There are many different types and styles of portrait photography lighting techniques. This article will cover simple lighting set ups and focus on getting the most drama in the portrait with the least effort and equipment. Lighting techniques are key to getting a great portrait. Not all portraits are for corporate websites or for the family photo. That is why different lighting techniques are needed. This is not the definitive article on portrait lighting; instead we will look at several different lighting situations. These will cover many of the situations a professional photographer could use as well has an advanced amateur.
Portrait photography is about photographing people. Good portrait photography uses light to create a mood when photographing people. It is important to determine what kind of portrait mood fits the subject. Here are a few lighting situations to consider.
- Corporate headshots - The standard three light set up would work best. The focus is on clearly defining the face of the subject.
- Dramatic portraits - Use fewer lights, but with background considerations for shadows and colors.
- Use the whole body - Not all portraits are just head and shoulders. Body language can create a story or impression that symbolizes the subject or the mood.
- Environmental portraits - Use the surrounding scene to describe the person. Lighting a larger area will be important.
Dramatic Lighting or Rembrandt Lighting
Dramatic lighting can be simple, but still create impact and draw the viewer into the picture. Here is a simple lighting set up that is great for drama.
- Use a black background for black and white portraits as well as defining the portrait from the background.
- Set the key light at a 45-degree angle to the subject. The key light should be higher than the head of the subject. (Figure 1)
- To slim the face of the subject, direct the key light towards the side of the face farthest from the light, reverse this if the subject has a thin face that needs to have a little extra weight.
- Turn the subject to light 2/3 to 3/4 of the face.
- A backlight can be used to separate the subject from the background.
- To soften the image a little, use a side reflector. For more drama, leave the reflector out. This looks especially good in black and white portraits.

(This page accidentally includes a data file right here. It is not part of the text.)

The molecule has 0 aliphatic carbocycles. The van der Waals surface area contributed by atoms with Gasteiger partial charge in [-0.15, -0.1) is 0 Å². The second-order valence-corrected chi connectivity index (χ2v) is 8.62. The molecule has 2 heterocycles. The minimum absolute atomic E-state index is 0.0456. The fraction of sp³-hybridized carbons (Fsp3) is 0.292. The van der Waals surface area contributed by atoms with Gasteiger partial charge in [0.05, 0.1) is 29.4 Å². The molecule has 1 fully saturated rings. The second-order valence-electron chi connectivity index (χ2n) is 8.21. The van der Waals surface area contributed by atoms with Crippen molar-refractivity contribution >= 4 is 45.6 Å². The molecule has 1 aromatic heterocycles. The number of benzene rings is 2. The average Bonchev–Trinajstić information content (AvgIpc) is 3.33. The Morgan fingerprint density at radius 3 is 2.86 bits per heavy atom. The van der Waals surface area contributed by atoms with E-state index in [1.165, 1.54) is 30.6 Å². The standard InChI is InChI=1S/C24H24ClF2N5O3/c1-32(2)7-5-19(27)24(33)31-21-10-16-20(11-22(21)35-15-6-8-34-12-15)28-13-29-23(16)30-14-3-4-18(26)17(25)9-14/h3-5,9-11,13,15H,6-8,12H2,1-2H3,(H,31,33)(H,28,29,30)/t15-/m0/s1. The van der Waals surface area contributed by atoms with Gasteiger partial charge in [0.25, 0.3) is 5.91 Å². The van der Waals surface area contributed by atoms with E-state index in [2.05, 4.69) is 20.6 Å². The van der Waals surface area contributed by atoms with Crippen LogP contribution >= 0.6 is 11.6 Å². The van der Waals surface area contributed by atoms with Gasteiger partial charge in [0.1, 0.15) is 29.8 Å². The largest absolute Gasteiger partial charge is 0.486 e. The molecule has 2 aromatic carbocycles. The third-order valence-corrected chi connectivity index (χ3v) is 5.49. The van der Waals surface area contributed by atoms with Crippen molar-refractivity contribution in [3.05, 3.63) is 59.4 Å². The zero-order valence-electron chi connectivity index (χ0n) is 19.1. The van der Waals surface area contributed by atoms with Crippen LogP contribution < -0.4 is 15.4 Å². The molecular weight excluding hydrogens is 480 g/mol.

Figure 2 below is an example of this lighting situation outside of the studio. This would be a one light set up. The backlight and side light were not used.
Figure 3 below is another example using this set up with one main light, the face is 1/3 toward the main light and a fill is used on the left side to soften the image.
Both of these examples are using remotes and reflector fills outside the studio.
Rembrandt Lighting Version 2
Here is another modified version of the above Rembrandt Lighting. This is with three lights. The set up is the same using a light in place of the reflector. This can fill in more light on the face and work to balance the portrait.
Figures 5 and 6 were both shot in the studio using this lighting set up. The difference is that the key light was switched to the opposite side on Figure 6.
Corporate headshots can be shot using this second version. Depending on how the fill and backlights are used, the lighting can be used for more dramatic portraits or it can be used for standard headshots. Either way, this style of light defines the facial features in a more dramatic way. Compare this method with the paramount lighting and see the differences in softness and tone. Women usually prefer the paramount lighting to the Rembrandt lighting.
Paramount lighting is great light for portraits, it can sculpt the face with light. The effects of highlighting and defining features to enhance or soften the overall look will pay off in the final print.
- The key light is placed at a 45-degree angle to the subject.
- A backlight is used for separation from the background.
- A hair light is used. Not a spot, a soft box (preferably) or diffused light above the subject.
- A fill reflector is used on the dark side of the subject.
This is great light for many situations, but works best in the studio. This can be done on location, but all the lights need to be used in order to get the look from this light set up.
Figure 4 was done in the studio using this light set up.
Basic Lighting Set Up
This is the most versatile of the three lighting set ups. This set up travels well and is quick and easy to set up. Many different variations can be used with this basic system. You can use a bright window for one of the lights, a white wall for the reflector, a remote for the fill or backlight. So, this set up can be modified to fit any situation either in the studio or on location. If a bulb burns out or the photographer only has one light and flash, with the proper positioning, this lighting set up can be achieved with minimal equipment. That is the beauty of this particular lighting technique.
Figures 7, 8 and 9 were all taken using this method. All of the portraits used a different variation. Figure 9 used the same set up as the diagram using all the lights.
These are just three different lighting set ups, but they are simple and can achieve dramatic results in a portrait. All of these different lighting techniques were chosen because of their simplicity, portability and versatility. Any section can be modified using existing light and reflective surfaces. That is why these are great portrait lighting techniques to know.
All of the images were created using one of the lighting techniques or a variation. They were photographed either in the studio, outside or on location. This shows the variety of results that can be achieved depending on the photographer and the variation of lights.